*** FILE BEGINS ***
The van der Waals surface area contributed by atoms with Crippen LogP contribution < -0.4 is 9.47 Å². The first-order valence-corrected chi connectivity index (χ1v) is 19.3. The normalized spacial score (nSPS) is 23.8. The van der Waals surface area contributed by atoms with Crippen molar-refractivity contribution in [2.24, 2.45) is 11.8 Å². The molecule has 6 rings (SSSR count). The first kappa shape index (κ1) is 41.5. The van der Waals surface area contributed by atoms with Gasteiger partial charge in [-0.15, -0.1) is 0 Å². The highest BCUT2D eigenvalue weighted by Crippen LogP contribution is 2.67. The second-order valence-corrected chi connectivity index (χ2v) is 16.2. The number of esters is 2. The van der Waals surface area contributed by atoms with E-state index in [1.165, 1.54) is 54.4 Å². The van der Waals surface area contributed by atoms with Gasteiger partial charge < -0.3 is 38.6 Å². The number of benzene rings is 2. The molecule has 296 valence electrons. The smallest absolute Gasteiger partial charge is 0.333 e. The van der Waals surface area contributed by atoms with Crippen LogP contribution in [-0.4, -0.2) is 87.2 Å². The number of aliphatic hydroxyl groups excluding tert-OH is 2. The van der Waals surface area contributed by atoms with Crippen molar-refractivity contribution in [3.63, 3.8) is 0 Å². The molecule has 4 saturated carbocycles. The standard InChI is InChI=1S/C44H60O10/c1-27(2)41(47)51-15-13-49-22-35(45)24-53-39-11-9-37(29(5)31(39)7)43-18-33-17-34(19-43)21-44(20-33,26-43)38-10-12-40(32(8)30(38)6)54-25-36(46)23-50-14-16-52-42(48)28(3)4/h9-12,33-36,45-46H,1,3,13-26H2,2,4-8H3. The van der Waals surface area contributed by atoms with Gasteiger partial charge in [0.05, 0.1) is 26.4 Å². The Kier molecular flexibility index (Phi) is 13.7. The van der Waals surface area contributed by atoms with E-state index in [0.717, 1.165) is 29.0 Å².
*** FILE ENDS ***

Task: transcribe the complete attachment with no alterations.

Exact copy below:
The van der Waals surface area contributed by atoms with Crippen LogP contribution < -0.4 is 9.47 Å². The first-order valence-corrected chi connectivity index (χ1v) is 19.3. The normalized spacial score (nSPS) is 23.8. The van der Waals surface area contributed by atoms with Crippen molar-refractivity contribution in [2.24, 2.45) is 11.8 Å². The molecule has 6 rings (SSSR count). The first kappa shape index (κ1) is 41.5. The van der Waals surface area contributed by atoms with Gasteiger partial charge in [-0.15, -0.1) is 0 Å². The highest BCUT2D eigenvalue weighted by Crippen LogP contribution is 2.67. The second-order valence-corrected chi connectivity index (χ2v) is 16.2. The number of esters is 2. The van der Waals surface area contributed by atoms with E-state index in [1.165, 1.54) is 54.4 Å². The van der Waals surface area contributed by atoms with Gasteiger partial charge < -0.3 is 38.6 Å². The number of benzene rings is 2. The molecule has 296 valence electrons. The smallest absolute Gasteiger partial charge is 0.333 e. The van der Waals surface area contributed by atoms with Crippen LogP contribution in [-0.4, -0.2) is 87.2 Å². The number of aliphatic hydroxyl groups excluding tert-OH is 2. The van der Waals surface area contributed by atoms with Crippen molar-refractivity contribution in [3.63, 3.8) is 0 Å². The molecule has 4 saturated carbocycles. The standard InChI is InChI=1S/C44H60O10/c1-27(2)41(47)51-15-13-49-22-35(45)24-53-39-11-9-37(29(5)31(39)7)43-18-33-17-34(19-43)21-44(20-33,26-43)38-10-12-40(32(8)30(38)6)54-25-36(46)23-50-14-16-52-42(48)28(3)4/h9-12,33-36,45-46H,1,3,13-26H2,2,4-8H3. The van der Waals surface area contributed by atoms with Gasteiger partial charge in [0.05, 0.1) is 26.4 Å². The Kier molecular flexibility index (Phi) is 13.7. The van der Waals surface area contributed by atoms with E-state index in [0.717, 1.165) is 29.0 Å².